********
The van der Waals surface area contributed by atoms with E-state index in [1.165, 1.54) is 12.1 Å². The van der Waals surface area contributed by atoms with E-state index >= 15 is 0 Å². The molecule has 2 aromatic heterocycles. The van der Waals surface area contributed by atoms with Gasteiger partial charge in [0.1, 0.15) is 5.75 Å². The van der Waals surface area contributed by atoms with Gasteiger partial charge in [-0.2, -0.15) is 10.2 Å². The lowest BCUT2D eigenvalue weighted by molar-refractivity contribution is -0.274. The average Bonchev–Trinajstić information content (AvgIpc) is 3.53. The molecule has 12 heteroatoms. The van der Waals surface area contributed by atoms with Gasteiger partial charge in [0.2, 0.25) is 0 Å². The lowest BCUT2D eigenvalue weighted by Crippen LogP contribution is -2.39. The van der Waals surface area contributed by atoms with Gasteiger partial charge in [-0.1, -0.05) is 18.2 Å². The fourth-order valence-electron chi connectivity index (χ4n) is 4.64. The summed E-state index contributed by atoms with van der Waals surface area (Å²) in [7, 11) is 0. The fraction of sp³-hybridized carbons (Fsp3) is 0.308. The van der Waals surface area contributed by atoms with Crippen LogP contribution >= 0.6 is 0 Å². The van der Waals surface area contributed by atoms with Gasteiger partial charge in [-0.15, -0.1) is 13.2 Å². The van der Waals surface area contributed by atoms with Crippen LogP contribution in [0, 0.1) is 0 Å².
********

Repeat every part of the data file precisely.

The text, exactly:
The van der Waals surface area contributed by atoms with E-state index in [1.165, 1.54) is 12.1 Å². The van der Waals surface area contributed by atoms with E-state index >= 15 is 0 Å². The molecule has 2 aromatic heterocycles. The van der Waals surface area contributed by atoms with Gasteiger partial charge in [0.1, 0.15) is 5.75 Å². The van der Waals surface area contributed by atoms with Gasteiger partial charge in [-0.2, -0.15) is 10.2 Å². The lowest BCUT2D eigenvalue weighted by molar-refractivity contribution is -0.274. The average Bonchev–Trinajstić information content (AvgIpc) is 3.53. The molecule has 12 heteroatoms. The van der Waals surface area contributed by atoms with Gasteiger partial charge in [0.2, 0.25) is 0 Å². The lowest BCUT2D eigenvalue weighted by Crippen LogP contribution is -2.39. The van der Waals surface area contributed by atoms with Gasteiger partial charge in [-0.1, -0.05) is 18.2 Å². The fourth-order valence-electron chi connectivity index (χ4n) is 4.64. The summed E-state index contributed by atoms with van der Waals surface area (Å²) in [7, 11) is 0. The fraction of sp³-hybridized carbons (Fsp3) is 0.308. The van der Waals surface area contributed by atoms with Crippen LogP contribution >= 0.6 is 0 Å². The van der Waals surface area contributed by atoms with Gasteiger partial charge in [-0.15, -0.1) is 13.2 Å². The van der Waals surface area contributed by atoms with Crippen LogP contribution in [0, 0.1) is 0 Å².